Saturday, December 4, 2021

Michigan updates COVID vaccination timeline

January 15, 2021
<p>A worker filling out paperwork in the COVID-19 testing station tent on the Capitol lawn during the Black Lives Matter protest at the Michigan State Capitol on June 29, 2020.</p>

A worker filling out paperwork in the COVID-19 testing station tent on the Capitol lawn during the Black Lives Matter protest at the Michigan State Capitol on June 29, 2020.

Photo by Devin Anderson-Torrez | The State News

The newest timeline for Michigan, released by the Michigan Department of Health and Human Services (MDHHS) on Wednesday, Jan. 13, sees a delay in the originally planned schedule, pushing the last prioritization group, everyone aged 16 and up without high-risk health conditions, toward the end of 2021. 

httpswww-michigan-govdocumentscoronavirus1-12-vaccine-timeline-712927-7-pdf

The timeline is estimated and expected to change even more, dependent on vaccine availability. 

The state recently opened up prioritization group 1B, including K-12 staff, childcare workers and those over 65, although low vaccine supply has slowed vaccine distribution, possibly accounting for the shift in the timeline.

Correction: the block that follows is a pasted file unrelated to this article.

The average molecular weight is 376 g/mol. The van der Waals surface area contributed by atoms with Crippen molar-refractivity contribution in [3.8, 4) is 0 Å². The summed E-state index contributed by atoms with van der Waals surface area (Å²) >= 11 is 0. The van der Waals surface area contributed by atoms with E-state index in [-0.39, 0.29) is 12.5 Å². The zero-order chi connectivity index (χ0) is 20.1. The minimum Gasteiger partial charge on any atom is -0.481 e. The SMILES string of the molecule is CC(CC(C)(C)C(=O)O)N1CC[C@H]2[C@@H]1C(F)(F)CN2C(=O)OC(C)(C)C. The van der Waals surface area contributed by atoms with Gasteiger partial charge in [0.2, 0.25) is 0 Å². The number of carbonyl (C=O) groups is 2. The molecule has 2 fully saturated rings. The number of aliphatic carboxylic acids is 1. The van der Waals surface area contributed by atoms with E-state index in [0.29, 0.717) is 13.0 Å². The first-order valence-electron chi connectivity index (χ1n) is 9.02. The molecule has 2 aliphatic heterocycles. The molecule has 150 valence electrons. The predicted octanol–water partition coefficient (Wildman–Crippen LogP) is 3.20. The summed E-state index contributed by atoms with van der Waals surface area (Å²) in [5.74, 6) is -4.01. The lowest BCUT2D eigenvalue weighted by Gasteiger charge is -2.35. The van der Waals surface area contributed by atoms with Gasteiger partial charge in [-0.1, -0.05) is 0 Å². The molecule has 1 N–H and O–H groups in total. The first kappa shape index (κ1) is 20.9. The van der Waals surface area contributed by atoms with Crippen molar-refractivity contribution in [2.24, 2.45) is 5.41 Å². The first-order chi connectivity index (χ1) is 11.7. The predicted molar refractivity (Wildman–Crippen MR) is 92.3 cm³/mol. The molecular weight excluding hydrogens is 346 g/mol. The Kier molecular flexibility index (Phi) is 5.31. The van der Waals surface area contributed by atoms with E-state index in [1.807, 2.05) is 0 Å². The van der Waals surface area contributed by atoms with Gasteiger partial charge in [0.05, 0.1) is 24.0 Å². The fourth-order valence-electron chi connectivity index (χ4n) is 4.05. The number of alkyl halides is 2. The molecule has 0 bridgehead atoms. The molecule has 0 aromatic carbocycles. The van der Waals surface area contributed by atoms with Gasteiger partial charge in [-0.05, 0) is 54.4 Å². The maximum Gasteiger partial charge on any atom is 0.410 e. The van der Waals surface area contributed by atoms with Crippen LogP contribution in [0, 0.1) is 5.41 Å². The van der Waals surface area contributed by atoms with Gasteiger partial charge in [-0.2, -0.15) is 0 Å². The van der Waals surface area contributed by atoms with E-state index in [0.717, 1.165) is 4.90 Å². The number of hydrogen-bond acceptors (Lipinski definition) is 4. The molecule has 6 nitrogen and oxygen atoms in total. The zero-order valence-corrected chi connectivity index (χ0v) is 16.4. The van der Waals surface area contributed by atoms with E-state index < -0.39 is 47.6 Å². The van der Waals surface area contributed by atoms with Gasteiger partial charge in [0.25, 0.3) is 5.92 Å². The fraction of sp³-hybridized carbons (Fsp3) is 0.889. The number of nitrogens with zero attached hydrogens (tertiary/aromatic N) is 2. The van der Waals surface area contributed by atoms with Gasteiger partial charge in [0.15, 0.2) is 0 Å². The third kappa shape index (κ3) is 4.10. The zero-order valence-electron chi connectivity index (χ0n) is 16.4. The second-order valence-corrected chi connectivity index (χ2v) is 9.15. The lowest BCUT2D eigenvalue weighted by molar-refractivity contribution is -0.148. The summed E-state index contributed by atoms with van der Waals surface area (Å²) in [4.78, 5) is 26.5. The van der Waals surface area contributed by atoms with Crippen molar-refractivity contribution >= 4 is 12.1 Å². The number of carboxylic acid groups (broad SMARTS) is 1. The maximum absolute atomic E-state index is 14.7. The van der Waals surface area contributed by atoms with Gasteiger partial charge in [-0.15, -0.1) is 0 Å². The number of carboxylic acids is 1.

In Ingham County, only between 2,000 to 3,000 people are able to receive the vaccine every week, while an estimated 83,000 have become eligible after prioritization group 1B opened. But, if given more supply of vaccine, Ingham County Health Officer Linda Vail, in a press conference on Jan. 12, said that the Ingham County Health Department is capable of increasing the vaccination rate.

“We would love to do more a week, that’s all the vaccine we get,” Vail said. “So, the option that I’m seeking is to continue to request more vaccine. Right now, the state is not getting increased allocation.”

Earlier this week, on Tuesday, Jan. 12, U.S. Health and Human Services Secretary Alex Azar announced that the Trump administration would no longer hold back doses of the vaccine. Although, according to a report from the Washington Post on Jan. 15, this vaccine stockpile doesn’t exist.

On Monday, Jan. 11, Gov. Gretchen Whitmer penned a letter to Azar requesting permission to directly purchase up to 100,000 doses of the Pfizer vaccine.

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